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My Lords, I congratulate my noble friend Lord Hodgson on securing this debate. I thank other noble Lords for their contributions. I pay tribute to my noble friend and the noble Baroness, Lady Stern, for their excellent work on the APPG on drones.
Following the killing of General Qasem Soleimani by a US drone strike, I know that some concerns have been raised in this place and elsewhere. In particular, my noble friend questions what implications such actions may have for the future use of unmanned aerial systems and their proliferation more generally. So I welcome the opportunity afforded by this debate to clarify Her Majesty’s Government’s position.
Let me start by reiterating a point about the strike on Qasem Soleimani. It is important to be clear that the choice of air platform selected to deliver the strike has no bearing in determining whether the strike was lawful. Article 51 of the UN charter recognises that all states have an inherent right of self-defence, and it is for the United States to say how the criteria for self-defence are met. The UK will always defend the right of countries to defend themselves.
The US case was set out in a letter to the UN Security Council on
The United States asserted that Soleimani organised the strikes by militia group Kata’ib Hezbollah on
Before I turn to the use of UAVs and UK practice, I shall deal briefly with the somewhat overlooked but important matter of terminology. The acronym “UAV”, not to mention the popular contraction to “drone”, can lead to an unhelpful and disturbing confusion that struck me when I was preparing for this debate. It is important that we make a distinction. The term “unmanned aerial vehicle” denotes a piece of equipment that, for aeronautical purposes, is flown remotely and with varying degrees of automation and simple functions. However, within the UK Armed Forces, where such a system is armed—as, for example, with the Reaper—the strike function will always be under remote human control and subject to strict operational rules and protocols. It is very important to separate that reality from what is becoming the current fictional lexicon of the video-game mentality. That distinction matters.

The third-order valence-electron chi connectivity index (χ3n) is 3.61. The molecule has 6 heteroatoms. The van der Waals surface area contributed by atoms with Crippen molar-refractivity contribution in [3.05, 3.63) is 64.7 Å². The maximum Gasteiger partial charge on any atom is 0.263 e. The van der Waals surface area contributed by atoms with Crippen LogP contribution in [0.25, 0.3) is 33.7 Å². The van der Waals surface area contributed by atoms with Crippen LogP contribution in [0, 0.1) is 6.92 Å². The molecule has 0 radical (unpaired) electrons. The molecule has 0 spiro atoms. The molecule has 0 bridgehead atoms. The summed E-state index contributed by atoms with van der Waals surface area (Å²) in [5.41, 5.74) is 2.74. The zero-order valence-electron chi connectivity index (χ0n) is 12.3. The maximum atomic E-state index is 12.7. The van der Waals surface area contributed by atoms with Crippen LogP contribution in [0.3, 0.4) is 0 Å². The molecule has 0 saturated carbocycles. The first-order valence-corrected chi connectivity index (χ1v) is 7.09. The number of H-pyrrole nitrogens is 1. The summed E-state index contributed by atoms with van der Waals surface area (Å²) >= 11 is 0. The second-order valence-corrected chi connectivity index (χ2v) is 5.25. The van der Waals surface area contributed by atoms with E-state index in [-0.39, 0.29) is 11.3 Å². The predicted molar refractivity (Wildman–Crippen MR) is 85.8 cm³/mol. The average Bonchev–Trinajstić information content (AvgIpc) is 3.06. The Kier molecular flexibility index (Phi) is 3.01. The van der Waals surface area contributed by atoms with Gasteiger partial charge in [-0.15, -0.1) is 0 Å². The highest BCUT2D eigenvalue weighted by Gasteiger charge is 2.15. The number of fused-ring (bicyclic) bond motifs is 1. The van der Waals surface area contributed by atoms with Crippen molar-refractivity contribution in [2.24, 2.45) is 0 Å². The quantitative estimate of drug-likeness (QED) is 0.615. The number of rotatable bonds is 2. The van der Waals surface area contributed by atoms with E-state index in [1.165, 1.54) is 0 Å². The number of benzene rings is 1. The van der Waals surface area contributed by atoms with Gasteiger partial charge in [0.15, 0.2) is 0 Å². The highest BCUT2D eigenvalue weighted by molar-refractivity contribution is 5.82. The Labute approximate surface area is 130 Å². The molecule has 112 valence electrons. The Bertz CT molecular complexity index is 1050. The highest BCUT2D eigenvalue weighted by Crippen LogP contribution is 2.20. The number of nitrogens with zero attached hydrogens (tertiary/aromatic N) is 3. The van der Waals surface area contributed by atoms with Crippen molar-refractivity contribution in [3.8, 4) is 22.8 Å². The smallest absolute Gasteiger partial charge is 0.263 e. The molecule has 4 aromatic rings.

Regarding the use of armed unmanned aerial systems and UK practice, respect for international law that governs the use of force is of paramount importance. My noble friend Lord Hodgson referred to mission creep and the noble Lord, Lord Judd, also expressed concerns. I make it clear that our Armed Forces have always known that they are answerable for their conduct on the battlefield. That accountability is not least to Parliament—a matter that the noble Lord, Lord Janvrin, very properly raised. Our Armed Forces have always known that they must conform to the highest standards of personal behaviour and conduct. They have also known that they are bound by the criminal law of England and Wales, and they will always operate in accordance with the laws of war.